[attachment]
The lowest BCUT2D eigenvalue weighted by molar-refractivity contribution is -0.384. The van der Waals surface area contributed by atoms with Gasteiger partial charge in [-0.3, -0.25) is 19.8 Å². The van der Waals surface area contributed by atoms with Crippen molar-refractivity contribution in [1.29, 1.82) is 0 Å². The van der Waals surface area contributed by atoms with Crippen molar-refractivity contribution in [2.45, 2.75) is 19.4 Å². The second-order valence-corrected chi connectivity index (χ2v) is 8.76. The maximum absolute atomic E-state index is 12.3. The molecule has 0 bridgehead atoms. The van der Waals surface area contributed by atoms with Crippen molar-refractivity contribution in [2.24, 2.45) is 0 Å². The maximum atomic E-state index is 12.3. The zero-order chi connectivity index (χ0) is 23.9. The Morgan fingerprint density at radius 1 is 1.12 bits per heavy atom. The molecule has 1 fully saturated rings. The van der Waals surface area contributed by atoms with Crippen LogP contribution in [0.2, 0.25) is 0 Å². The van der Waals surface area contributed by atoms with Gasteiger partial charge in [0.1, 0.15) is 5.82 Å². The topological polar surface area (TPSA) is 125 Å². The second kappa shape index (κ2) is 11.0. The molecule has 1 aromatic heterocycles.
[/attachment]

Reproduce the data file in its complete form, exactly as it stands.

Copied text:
The lowest BCUT2D eigenvalue weighted by molar-refractivity contribution is -0.384. The van der Waals surface area contributed by atoms with Gasteiger partial charge in [-0.3, -0.25) is 19.8 Å². The van der Waals surface area contributed by atoms with Crippen molar-refractivity contribution in [1.29, 1.82) is 0 Å². The van der Waals surface area contributed by atoms with Crippen molar-refractivity contribution in [2.45, 2.75) is 19.4 Å². The second-order valence-corrected chi connectivity index (χ2v) is 8.76. The maximum absolute atomic E-state index is 12.3. The molecule has 0 bridgehead atoms. The van der Waals surface area contributed by atoms with Crippen molar-refractivity contribution in [2.24, 2.45) is 0 Å². The maximum atomic E-state index is 12.3. The zero-order chi connectivity index (χ0) is 23.9. The Morgan fingerprint density at radius 1 is 1.12 bits per heavy atom. The molecule has 1 fully saturated rings. The van der Waals surface area contributed by atoms with Crippen LogP contribution in [0.2, 0.25) is 0 Å². The van der Waals surface area contributed by atoms with Gasteiger partial charge in [0.1, 0.15) is 5.82 Å². The topological polar surface area (TPSA) is 125 Å². The second kappa shape index (κ2) is 11.0. The molecule has 1 aromatic heterocycles.